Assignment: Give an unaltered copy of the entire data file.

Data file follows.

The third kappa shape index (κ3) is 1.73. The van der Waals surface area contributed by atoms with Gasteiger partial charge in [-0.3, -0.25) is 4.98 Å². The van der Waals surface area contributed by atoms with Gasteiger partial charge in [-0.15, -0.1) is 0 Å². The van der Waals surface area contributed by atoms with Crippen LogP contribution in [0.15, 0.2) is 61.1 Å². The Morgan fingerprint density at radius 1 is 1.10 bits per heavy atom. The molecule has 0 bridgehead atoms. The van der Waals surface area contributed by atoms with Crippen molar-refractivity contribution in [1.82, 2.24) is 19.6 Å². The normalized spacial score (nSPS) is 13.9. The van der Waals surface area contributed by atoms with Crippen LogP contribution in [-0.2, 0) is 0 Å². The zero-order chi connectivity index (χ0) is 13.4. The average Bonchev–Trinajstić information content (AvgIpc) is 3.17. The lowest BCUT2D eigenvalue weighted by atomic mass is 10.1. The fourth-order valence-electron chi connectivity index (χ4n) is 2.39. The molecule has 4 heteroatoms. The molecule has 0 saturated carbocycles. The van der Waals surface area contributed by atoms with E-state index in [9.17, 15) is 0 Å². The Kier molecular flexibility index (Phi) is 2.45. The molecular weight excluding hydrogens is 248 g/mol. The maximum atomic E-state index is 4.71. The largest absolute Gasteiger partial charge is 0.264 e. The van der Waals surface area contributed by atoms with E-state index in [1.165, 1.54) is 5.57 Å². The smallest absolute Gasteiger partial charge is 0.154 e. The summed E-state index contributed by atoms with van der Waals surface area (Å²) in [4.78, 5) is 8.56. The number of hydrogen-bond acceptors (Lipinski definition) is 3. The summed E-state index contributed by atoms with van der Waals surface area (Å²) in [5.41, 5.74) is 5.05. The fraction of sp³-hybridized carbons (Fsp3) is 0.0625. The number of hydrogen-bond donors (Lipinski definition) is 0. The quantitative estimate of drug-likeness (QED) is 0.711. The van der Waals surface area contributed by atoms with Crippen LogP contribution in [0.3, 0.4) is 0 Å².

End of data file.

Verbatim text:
The third kappa shape index (κ3) is 1.73. The van der Waals surface area contributed by atoms with Gasteiger partial charge in [-0.3, -0.25) is 4.98 Å². The van der Waals surface area contributed by atoms with Gasteiger partial charge in [-0.15, -0.1) is 0 Å². The van der Waals surface area contributed by atoms with Crippen LogP contribution in [0.15, 0.2) is 61.1 Å². The Morgan fingerprint density at radius 1 is 1.10 bits per heavy atom. The molecule has 0 bridgehead atoms. The van der Waals surface area contributed by atoms with Crippen molar-refractivity contribution in [1.82, 2.24) is 19.6 Å². The normalized spacial score (nSPS) is 13.9. The van der Waals surface area contributed by atoms with Crippen LogP contribution in [-0.2, 0) is 0 Å². The zero-order chi connectivity index (χ0) is 13.4. The average Bonchev–Trinajstić information content (AvgIpc) is 3.17. The lowest BCUT2D eigenvalue weighted by atomic mass is 10.1. The fourth-order valence-electron chi connectivity index (χ4n) is 2.39. The molecule has 4 heteroatoms. The molecule has 0 saturated carbocycles. The van der Waals surface area contributed by atoms with E-state index in [9.17, 15) is 0 Å². The Kier molecular flexibility index (Phi) is 2.45. The molecular weight excluding hydrogens is 248 g/mol. The maximum atomic E-state index is 4.71. The largest absolute Gasteiger partial charge is 0.264 e. The van der Waals surface area contributed by atoms with E-state index in [1.165, 1.54) is 5.57 Å². The smallest absolute Gasteiger partial charge is 0.154 e. The summed E-state index contributed by atoms with van der Waals surface area (Å²) in [4.78, 5) is 8.56. The number of hydrogen-bond acceptors (Lipinski definition) is 3. The summed E-state index contributed by atoms with van der Waals surface area (Å²) in [5.41, 5.74) is 5.05. The fraction of sp³-hybridized carbons (Fsp3) is 0.0625. The number of hydrogen-bond donors (Lipinski definition) is 0. The quantitative estimate of drug-likeness (QED) is 0.711. The van der Waals surface area contributed by atoms with Crippen LogP contribution in [0.3, 0.4) is 0 Å².